These unwanted and frightened fragments within ourselves are always longing for integration within the ecosystem of our lives. They remind us that there is nothing that needs to be changed, beautified, or even cured within us. Perhaps our pain, our sorrow, our hurts are not asking to be fixed, wanting instead to be held and reintegrated instead.
Every snag within me longs for this witnessing. With creeping revelation I have come to see the way that all of the things that I once felt were killing me have actually contributed to moving me closer to some greater pulse of aliveness.
Stretched wide within the earth, the roots of my gnarled snags remind me of my resilience.
They have resourced my life in ways I still can not fully understand. They have provided rich food for me to parent my way into spiritual maturity and beauty-making. For my morning prayers only ring with wild jubilation and astonishment because of their direct connection to my starless depths.
Then there are other snags that are slower to disintegrate, the snags I have tried to grow into stone just for the sheer stability of it. The stubborn wood that holds my longing to prove my worth through my doings and my old pattern of working harder and harder again.
There are so many ways I try and keep untangling the mess of me. Instead these snags remind me of some wisdom in this disorder, to just let the dwellings of my emotions be. For they seem to not be able to exist without each other, fear and hope, grief and beauty rolling over each other in a heap, licking, biting, claws out, hair matted, breath heavy, tongues hanging, gripping each other in turn. They somersault over and over each other until their naturalness blurs and I become less attached, more at ease with how they must hold each other.
Do not attempt to cut down your snags. We have this urge to try and dispose of all of the misunderstood parts of ourselves. So often we think we can outsmart our suffering or outwit our pain. We can’t afford to think we can banish the spirit that lives in this slow-dying wood, these slow-dying bodies. These snags are life affirming, sustenance for the rest of our short passing through, wood for the osprey’s nest, organic matter to slough and decay into the forest floor.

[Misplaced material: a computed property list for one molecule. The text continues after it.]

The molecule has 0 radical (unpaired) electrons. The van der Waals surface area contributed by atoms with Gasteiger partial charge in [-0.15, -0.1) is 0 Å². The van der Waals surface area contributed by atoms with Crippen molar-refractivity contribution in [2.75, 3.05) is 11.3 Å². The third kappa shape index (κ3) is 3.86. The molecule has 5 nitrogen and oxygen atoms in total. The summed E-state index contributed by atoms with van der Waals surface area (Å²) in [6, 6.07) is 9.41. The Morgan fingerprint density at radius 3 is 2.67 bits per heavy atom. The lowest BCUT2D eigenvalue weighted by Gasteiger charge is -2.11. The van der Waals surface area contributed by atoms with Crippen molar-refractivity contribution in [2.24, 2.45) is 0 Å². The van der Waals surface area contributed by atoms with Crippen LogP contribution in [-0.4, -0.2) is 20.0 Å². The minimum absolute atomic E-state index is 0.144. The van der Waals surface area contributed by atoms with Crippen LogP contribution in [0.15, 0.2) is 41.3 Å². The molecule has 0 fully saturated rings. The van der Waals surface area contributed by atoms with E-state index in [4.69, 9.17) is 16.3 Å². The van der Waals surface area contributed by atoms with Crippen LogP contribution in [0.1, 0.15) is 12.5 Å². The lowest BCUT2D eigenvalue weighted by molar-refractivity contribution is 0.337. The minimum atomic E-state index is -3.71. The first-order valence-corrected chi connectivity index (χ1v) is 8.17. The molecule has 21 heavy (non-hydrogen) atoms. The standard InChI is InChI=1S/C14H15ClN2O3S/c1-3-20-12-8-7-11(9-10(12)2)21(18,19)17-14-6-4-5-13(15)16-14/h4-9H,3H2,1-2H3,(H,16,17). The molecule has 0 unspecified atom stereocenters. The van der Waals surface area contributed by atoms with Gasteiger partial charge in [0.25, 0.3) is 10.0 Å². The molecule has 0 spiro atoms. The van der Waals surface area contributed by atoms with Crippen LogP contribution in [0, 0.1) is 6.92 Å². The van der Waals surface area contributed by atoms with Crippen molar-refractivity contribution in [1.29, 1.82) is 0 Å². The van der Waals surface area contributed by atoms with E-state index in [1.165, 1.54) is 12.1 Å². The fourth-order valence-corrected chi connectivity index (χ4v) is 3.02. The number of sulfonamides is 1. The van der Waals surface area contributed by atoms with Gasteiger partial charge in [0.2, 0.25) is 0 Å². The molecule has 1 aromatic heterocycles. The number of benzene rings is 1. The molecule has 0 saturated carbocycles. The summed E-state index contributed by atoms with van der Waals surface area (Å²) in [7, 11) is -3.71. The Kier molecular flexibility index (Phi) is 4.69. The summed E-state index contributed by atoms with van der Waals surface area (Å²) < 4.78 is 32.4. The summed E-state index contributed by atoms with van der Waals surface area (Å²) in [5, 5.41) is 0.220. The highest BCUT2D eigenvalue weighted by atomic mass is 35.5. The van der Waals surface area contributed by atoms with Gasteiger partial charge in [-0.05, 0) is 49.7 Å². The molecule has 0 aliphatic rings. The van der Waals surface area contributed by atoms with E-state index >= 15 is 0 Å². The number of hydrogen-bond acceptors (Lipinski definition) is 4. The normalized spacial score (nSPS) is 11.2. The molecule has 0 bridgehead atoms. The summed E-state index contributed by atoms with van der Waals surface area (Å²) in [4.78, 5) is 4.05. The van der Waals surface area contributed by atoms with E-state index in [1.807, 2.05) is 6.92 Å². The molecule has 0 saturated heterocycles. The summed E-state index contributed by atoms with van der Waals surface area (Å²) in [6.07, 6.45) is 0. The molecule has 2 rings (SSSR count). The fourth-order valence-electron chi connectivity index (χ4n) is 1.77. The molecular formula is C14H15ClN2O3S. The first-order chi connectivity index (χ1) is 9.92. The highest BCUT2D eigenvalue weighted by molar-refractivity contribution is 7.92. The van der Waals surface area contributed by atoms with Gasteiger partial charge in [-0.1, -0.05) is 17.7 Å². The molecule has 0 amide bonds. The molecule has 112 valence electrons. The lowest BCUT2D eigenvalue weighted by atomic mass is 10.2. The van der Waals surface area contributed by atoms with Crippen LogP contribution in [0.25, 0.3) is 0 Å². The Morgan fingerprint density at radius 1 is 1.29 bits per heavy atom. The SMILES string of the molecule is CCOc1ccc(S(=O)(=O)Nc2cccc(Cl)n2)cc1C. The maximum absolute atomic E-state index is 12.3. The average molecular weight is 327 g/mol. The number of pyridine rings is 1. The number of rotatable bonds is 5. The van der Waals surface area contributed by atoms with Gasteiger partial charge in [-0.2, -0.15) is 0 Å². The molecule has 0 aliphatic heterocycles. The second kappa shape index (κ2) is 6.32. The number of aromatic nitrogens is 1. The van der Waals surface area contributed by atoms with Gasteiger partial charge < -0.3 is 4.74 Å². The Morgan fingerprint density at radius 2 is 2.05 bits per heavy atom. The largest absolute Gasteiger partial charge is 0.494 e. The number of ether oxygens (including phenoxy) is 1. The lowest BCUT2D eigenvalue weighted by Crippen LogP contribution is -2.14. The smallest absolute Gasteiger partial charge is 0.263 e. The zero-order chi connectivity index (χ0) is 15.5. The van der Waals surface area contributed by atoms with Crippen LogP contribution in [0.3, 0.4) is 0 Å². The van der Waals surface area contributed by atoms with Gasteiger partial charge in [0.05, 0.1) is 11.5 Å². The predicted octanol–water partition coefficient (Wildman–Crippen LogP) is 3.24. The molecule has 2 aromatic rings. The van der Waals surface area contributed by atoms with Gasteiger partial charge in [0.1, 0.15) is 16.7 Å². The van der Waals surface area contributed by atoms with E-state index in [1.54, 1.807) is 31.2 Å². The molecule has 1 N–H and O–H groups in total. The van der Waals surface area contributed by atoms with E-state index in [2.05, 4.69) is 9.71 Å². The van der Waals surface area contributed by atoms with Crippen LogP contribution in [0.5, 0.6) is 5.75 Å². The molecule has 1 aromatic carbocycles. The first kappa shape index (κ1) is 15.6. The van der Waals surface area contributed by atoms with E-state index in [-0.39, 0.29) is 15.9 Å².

We belong to the disobedience of feral things. I admit that I am still working to retrain all of the conditioning in me to tidy what feels in disarray. I have to hold back my working hands from everything I have been silently taught to dispose of: pick those weeds, rake those leaves, blow those soil beds, keep that blue-green grass a blanket of excellence.
Do we have the patience to watch the breakdown without immediately cleaning up? What happens when we let layer upon layer of nutritive material build, feeding the black butter of the soil and all of its creatures?
The image of the osprey with her jagged stick circles in my mind and the rest of the day I long to see her nest. On a whim we hop on our bikes and ride down the small road, across the big road, and up the hill to the local high school. Along the way we pass the snag again, now occupied by the jackhammering of a hairy woodpecker. I wonder how long it will stay standing and when my neighbors will cut it down.
As we come to the high school parking lot I see that it is covered in dandelions, no weed control since the schools have all been closed for the remainder of the year. This sunshine patch of yellow rebellion and food for the bees makes me smile. Some small win.
In flight she looked so expansive but sitting atop her nest now the osprey looks small and camouflaged. I wonder what comfort she takes nesting in this looming metal tower. I wonder if it has been more peaceful since the school has been closed. I wonder if she is listening above us now, my daughter complaining about wanting to go home, my son ready to head off in a different direction. The difficulty, the frustration, the softness lives here with me.
As we pedal away, I give a silent thanks to have witnessed the beautiful chaos of this eyrie, so rugged and sturdy, the interconnectedness of that snag branch tucked tightly into its matrix, and to this bird, waiting to call herself mama.
Published in the January 2021 newsletter of the Nature Evolutionaries
Photo by Karo Kujanpaa on Unsplash